Expos 2 students, you may not have your own Library Days like Expos I, but librarians and specialists from the Undergraduate & Community Services department still met with several class sections and we want to make sure that you know we're here to help all Engl 200 students!
So your assignment --- a persuasive paper in which you need to provide both the pro and con sides of an issue while offering a persuasive argument supporting one side and using at least three credible sources like journal articles or statistics. Sound familiar? I hope so!
So if you weren't in one of the classes we saw for library instruction, don't sweat it --- here's some of the library information we presented in a nutshell. And if you were there, here's a timely recap just in case you spaced out during class (though I know no one would ever do that!).
- In order to persuade an audience, you'll need evidence to support your main ideas. Evidence can be statistics, expert opinions, scholarly journal articles, and more. Be sure that you use credible resources --- that means written by experts in the field with authoritative credentials, heavily-cited research, and featured in a scholarly or peer-reviewed journal. Where can you find these resources, you might ask? --- the Library Databases!
- Check out our resources by going to the Library home page and clicking on Databases. Always start your research at the Library home page... why? Because then you get access to all of the journals, databases, and resources that we subscribe to exclusively for K-Staters! Here are the top two databases we suggest for your persuasive paper!
- CQ Researcher Plus Archive --- CQ stands for Congressional Quarterly. This database contains full-text reports written to inform elected officials of major U.S. issues. The reports strive to be unbiased, presenting sections like Overview, Background, Current Situation, Pro/Con, Maps/Graphs, and Bibliography. It's a great resource to get introduced to each side of your issue and to find citations for further research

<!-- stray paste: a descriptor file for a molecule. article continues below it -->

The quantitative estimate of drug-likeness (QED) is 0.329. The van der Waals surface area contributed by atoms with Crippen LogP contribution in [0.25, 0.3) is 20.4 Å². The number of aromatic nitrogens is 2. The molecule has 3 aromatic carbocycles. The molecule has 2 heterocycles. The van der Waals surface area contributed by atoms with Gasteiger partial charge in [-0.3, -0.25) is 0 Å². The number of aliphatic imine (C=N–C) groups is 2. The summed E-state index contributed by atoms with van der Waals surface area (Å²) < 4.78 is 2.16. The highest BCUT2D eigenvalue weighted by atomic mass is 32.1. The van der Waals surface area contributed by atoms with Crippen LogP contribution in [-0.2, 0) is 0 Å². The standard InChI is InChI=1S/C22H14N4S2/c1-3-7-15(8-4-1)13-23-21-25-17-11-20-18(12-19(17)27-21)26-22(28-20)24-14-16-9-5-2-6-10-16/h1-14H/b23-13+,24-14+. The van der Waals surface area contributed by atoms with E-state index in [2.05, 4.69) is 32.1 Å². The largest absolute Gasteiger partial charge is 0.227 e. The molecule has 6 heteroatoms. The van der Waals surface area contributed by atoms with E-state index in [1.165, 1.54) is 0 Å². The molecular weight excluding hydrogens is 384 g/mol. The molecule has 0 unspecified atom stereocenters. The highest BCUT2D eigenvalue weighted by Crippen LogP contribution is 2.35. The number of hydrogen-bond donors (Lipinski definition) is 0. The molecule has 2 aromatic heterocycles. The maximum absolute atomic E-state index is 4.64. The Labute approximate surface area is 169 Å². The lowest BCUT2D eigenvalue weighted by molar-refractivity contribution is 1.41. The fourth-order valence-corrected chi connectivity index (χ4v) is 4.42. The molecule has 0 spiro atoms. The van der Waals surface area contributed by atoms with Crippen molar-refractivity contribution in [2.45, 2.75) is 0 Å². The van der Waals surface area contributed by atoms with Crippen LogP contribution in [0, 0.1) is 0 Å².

- ProQuest Research Library --- This is probably a familiar database for most of you. Librarians love it because it's fairly easy to use and great for finding at least a little information on most any topic. We recommend using one search box per concept in your research topic. After clicking search, you'll find a few features that will make your research a bit easier. First there's the Suggested Topics box at the top of the screen. This looks at the keywords you used in your search as well as the results, and then provides suggestions for similar searches that might get better results. Simply click on one of the suggestions to perform a new search and then to narrow your search. The results are also broken down into tabs so you can easily choose which type of results you'd like to focus on, including scholarly journals, magazines, trade publications, and newspapers.
- Google. You can't deny it. We're a generation of Googlers. And believe it or not, it is possible to find good information using Google without getting too overwhelmed. It's just not that easy. In order to wade through all the junk out there, you have to use some shortcuts to gain more control over Google. Combine any or all of the following tricks to tame the Google beast!
- Education (.edu) and government (.gov) websites generally present more credible and unbiased information than commercial websites. To limit your search to .gov or .edu websites use the following shortcut --- site:.gov or site:.edu
- To ensure that a word is in the title of the link or the web address (URL), use the following --- intitle: or inurl:
- To search for a specific type of file like a PowerPoint or PDF, use the following shortcut --- filetype:pdf or filetype:doc or filetype:ppt
- The Engl 200 class guide --- personalized just for your class! The class guide contains an in-depth review of research tools and tips mentioned in this article and more. Tabs includes Getting Started, Evaluating Sources, Articles, Books, Statistics, Cite Sources, and K-State Libraries Resources. We highly recommend you take a look!
Well, that about wraps up our recap for Expos 2. But that doesn't mean help ends here. You're always welcome to contact us for further assistance --- you can call us, email us, IM us, and more. Check out our Ask-A-Librarian page and good luck on your assignment Engl 200 students!